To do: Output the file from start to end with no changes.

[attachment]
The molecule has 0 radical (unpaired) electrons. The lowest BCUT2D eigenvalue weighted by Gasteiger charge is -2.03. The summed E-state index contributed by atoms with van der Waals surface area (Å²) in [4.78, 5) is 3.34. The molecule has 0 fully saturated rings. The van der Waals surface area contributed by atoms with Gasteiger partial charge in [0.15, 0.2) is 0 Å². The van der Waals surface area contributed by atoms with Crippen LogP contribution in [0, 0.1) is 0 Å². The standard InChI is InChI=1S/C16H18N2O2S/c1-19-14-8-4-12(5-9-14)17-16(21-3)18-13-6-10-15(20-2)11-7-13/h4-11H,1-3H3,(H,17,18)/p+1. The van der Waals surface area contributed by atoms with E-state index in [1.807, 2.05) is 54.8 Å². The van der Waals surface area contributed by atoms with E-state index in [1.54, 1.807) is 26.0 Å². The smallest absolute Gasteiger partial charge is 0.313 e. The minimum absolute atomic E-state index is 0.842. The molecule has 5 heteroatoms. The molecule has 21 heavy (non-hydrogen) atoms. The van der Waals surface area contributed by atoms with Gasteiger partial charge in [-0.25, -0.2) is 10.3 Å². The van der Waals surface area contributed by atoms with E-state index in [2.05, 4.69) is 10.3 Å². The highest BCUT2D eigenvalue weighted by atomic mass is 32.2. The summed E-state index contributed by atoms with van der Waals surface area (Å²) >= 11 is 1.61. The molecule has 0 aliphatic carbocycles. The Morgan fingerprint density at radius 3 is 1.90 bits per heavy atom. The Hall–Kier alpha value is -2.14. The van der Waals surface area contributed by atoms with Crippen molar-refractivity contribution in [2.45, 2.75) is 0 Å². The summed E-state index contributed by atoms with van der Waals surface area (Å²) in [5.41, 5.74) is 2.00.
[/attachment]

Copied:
The molecule has 0 radical (unpaired) electrons. The lowest BCUT2D eigenvalue weighted by Gasteiger charge is -2.03. The summed E-state index contributed by atoms with van der Waals surface area (Å²) in [4.78, 5) is 3.34. The molecule has 0 fully saturated rings. The van der Waals surface area contributed by atoms with Gasteiger partial charge in [0.15, 0.2) is 0 Å². The van der Waals surface area contributed by atoms with Crippen LogP contribution in [0, 0.1) is 0 Å². The standard InChI is InChI=1S/C16H18N2O2S/c1-19-14-8-4-12(5-9-14)17-16(21-3)18-13-6-10-15(20-2)11-7-13/h4-11H,1-3H3,(H,17,18)/p+1. The van der Waals surface area contributed by atoms with E-state index in [1.807, 2.05) is 54.8 Å². The van der Waals surface area contributed by atoms with E-state index in [1.54, 1.807) is 26.0 Å². The smallest absolute Gasteiger partial charge is 0.313 e. The minimum absolute atomic E-state index is 0.842. The molecule has 5 heteroatoms. The molecule has 21 heavy (non-hydrogen) atoms. The van der Waals surface area contributed by atoms with Gasteiger partial charge in [-0.25, -0.2) is 10.3 Å². The van der Waals surface area contributed by atoms with E-state index in [2.05, 4.69) is 10.3 Å². The highest BCUT2D eigenvalue weighted by atomic mass is 32.2. The summed E-state index contributed by atoms with van der Waals surface area (Å²) >= 11 is 1.61. The molecule has 0 aliphatic carbocycles. The Morgan fingerprint density at radius 3 is 1.90 bits per heavy atom. The Hall–Kier alpha value is -2.14. The van der Waals surface area contributed by atoms with Crippen molar-refractivity contribution in [2.45, 2.75) is 0 Å². The summed E-state index contributed by atoms with van der Waals surface area (Å²) in [5.41, 5.74) is 2.00.